Critiques on social and education issues
School as a prison has always been a popular simile, especially in the last century. Teachers controlled the class, students did drill work, then moved onto other classes. Luckily, schools today are moving towards a student-centered pedagogy where teachers share their authority and agency with the students during the day.
But it looks like the image of school as a prison is back again.
The San Antonio Northside School District (SANSD) was granted the legal right to expel students should they decide not to wear the Radio-Frequency Identification chip (RFDI) on them when on school premises. RFID chips emit a radio signal that connects with the students’ Social Security Numbers, so the wearer’s location can be tracked all day, every day.
This isn’t a new proposal. Wired.com lists the following cities that have used this:
SANSD is considering implementing this into 110 other schools in the school district.
Implementing RFID would not only infringe on privacy rights, but the school as a learning environment.
Policies like these create a dangerous learning environment, if any learning environment at all. Students are treated like suspects. This is a valid phenomenon: after scary incidents like Columbine, Virginia Tech, and recently, Sandy Hook, educators, caregivers, and society has incurred a fear of students and harboured contempt for teachers. These practices are similar to those upheld in prison, hence Annette Fuentes, author of Lockdown High: When the Schoolhouse Becomes a Jail House, calls these practices as “a prison-to-school pipeline”.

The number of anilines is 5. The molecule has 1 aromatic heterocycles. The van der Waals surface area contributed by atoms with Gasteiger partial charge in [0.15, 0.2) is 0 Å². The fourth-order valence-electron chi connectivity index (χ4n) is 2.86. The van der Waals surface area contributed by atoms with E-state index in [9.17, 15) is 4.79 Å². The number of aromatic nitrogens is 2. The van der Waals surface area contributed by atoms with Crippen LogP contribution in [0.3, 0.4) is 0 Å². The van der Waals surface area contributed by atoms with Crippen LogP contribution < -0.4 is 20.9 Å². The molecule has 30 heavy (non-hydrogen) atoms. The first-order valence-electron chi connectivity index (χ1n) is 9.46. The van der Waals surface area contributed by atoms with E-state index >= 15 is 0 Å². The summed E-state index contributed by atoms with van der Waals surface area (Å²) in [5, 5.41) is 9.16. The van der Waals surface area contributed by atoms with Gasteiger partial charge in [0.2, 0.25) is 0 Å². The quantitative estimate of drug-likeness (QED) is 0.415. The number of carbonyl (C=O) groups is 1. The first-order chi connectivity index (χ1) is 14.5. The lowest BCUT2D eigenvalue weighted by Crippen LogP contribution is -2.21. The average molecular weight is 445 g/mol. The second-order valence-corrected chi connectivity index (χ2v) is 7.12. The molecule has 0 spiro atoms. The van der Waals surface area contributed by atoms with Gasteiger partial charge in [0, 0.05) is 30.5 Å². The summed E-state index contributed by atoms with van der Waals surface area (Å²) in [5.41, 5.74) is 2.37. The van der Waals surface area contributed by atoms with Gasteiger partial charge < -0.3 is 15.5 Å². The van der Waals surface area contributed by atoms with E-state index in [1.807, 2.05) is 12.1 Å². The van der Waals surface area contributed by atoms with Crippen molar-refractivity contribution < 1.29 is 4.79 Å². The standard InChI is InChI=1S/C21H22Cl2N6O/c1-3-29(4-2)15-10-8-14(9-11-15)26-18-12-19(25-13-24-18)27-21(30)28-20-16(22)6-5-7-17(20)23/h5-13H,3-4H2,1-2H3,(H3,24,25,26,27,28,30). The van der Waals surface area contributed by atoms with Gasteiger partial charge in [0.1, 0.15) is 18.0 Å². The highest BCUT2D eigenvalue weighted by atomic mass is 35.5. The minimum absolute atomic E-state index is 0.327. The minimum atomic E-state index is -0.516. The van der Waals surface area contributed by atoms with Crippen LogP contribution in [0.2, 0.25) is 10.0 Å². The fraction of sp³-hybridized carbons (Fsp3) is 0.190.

We constantly hear of the “school-to-prison pipeline”, which is setting up students for failure. In this case, students are prone to being singled out for their behaviours from the tracking system. If they move around often during the day, appearing in stairwells and washrooms, do educators label them as hyperactive or as “skippers”? If a student stays around one location most of the time, are they labelled as lazy?
When we don’t give students enough agency, they are restricted to solely going through the motions in school. They don’t feel that learning is tailored to them, so there is little importance and value to the student. Why would they want to learn more about Martin Luther King when the minimum is only knowing about when he died? Why learn about the implications of his speech when they only need to know the first line for citations? It isn’t like schools particularly care about their education.
This is seen in the reasons for implementing RFID tracking. The main reason for doing so is because schools do not receive daily funding for the student if the student is not present during roll call in the morning. Yes, funding is important, but at whose expense? When a school implements a policy that drastically infringes the purpose of a school, is that going too far?
Schools can still receive daily funding if the child is present on school premises.
Not only is this a flaw in the school funding formula, it also sees the student merely as a ticket to money.
Students need to want to learn to actually learn. Students aren’t stupid. They know when they are merely a tool for an ulterior goal, as explicitly seen here. If a student wants to learn, and is engaged and interested, they will make the choice to investigate further a certain topic and better themselves. They would not need to be bribed with gift cards to go to school. Why would they need to bribe if educators engage their students?
The lack of trust and agency in students is detrimental to their learning and erodes the purpose of education. How can we expect students to trust us with their future if we cannot trust them? Trust, like education, is a two-way street that involves students, their families, educators, and the community. If the community is reluctant to spark the interaction, educators need to take the first step and show that they want to trust the students, and that they care for them.